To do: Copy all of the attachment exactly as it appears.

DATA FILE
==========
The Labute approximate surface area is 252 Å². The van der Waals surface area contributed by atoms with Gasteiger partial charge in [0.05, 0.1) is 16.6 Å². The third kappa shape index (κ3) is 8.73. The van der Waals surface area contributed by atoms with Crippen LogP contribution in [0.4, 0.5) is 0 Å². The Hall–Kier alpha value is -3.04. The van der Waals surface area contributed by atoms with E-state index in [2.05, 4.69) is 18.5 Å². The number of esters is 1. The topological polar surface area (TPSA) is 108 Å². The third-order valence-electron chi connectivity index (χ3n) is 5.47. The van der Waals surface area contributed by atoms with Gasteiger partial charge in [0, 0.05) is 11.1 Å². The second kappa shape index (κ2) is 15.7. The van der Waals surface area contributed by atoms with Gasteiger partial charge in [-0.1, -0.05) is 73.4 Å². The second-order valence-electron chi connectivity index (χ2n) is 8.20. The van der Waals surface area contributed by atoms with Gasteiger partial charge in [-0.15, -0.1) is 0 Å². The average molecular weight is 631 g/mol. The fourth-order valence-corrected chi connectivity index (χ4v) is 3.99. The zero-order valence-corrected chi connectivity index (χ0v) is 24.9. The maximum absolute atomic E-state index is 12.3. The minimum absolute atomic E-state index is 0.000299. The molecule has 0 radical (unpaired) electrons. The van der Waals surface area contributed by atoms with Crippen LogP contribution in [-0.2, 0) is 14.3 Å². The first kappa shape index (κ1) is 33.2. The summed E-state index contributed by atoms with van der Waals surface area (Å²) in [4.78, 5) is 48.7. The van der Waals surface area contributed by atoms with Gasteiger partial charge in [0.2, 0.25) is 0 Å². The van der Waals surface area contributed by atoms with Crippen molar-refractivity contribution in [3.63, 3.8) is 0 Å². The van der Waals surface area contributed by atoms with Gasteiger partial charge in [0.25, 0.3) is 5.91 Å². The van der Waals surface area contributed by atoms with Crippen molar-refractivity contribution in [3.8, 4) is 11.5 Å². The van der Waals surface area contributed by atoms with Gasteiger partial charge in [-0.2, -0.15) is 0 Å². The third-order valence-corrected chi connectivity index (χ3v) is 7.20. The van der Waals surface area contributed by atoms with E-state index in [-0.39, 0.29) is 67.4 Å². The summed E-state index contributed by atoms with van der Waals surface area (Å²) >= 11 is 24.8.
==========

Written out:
The Labute approximate surface area is 252 Å². The van der Waals surface area contributed by atoms with Gasteiger partial charge in [0.05, 0.1) is 16.6 Å². The third kappa shape index (κ3) is 8.73. The van der Waals surface area contributed by atoms with Crippen LogP contribution in [0.4, 0.5) is 0 Å². The Hall–Kier alpha value is -3.04. The van der Waals surface area contributed by atoms with E-state index in [2.05, 4.69) is 18.5 Å². The number of esters is 1. The topological polar surface area (TPSA) is 108 Å². The third-order valence-electron chi connectivity index (χ3n) is 5.47. The van der Waals surface area contributed by atoms with Gasteiger partial charge in [0, 0.05) is 11.1 Å². The second kappa shape index (κ2) is 15.7. The van der Waals surface area contributed by atoms with Gasteiger partial charge in [-0.1, -0.05) is 73.4 Å². The second-order valence-electron chi connectivity index (χ2n) is 8.20. The van der Waals surface area contributed by atoms with Gasteiger partial charge in [-0.15, -0.1) is 0 Å². The average molecular weight is 631 g/mol. The fourth-order valence-corrected chi connectivity index (χ4v) is 3.99. The zero-order valence-corrected chi connectivity index (χ0v) is 24.9. The maximum absolute atomic E-state index is 12.3. The minimum absolute atomic E-state index is 0.000299. The molecule has 0 radical (unpaired) electrons. The van der Waals surface area contributed by atoms with Crippen LogP contribution in [-0.2, 0) is 14.3 Å². The first kappa shape index (κ1) is 33.2. The summed E-state index contributed by atoms with van der Waals surface area (Å²) in [4.78, 5) is 48.7. The van der Waals surface area contributed by atoms with Gasteiger partial charge in [0.2, 0.25) is 0 Å². The van der Waals surface area contributed by atoms with Crippen molar-refractivity contribution in [3.63, 3.8) is 0 Å². The van der Waals surface area contributed by atoms with Gasteiger partial charge in [0.25, 0.3) is 5.91 Å². The van der Waals surface area contributed by atoms with Crippen molar-refractivity contribution in [3.8, 4) is 11.5 Å². The van der Waals surface area contributed by atoms with Gasteiger partial charge in [-0.2, -0.15) is 0 Å². The third-order valence-corrected chi connectivity index (χ3v) is 7.20. The van der Waals surface area contributed by atoms with E-state index in [-0.39, 0.29) is 67.4 Å². The summed E-state index contributed by atoms with van der Waals surface area (Å²) >= 11 is 24.8.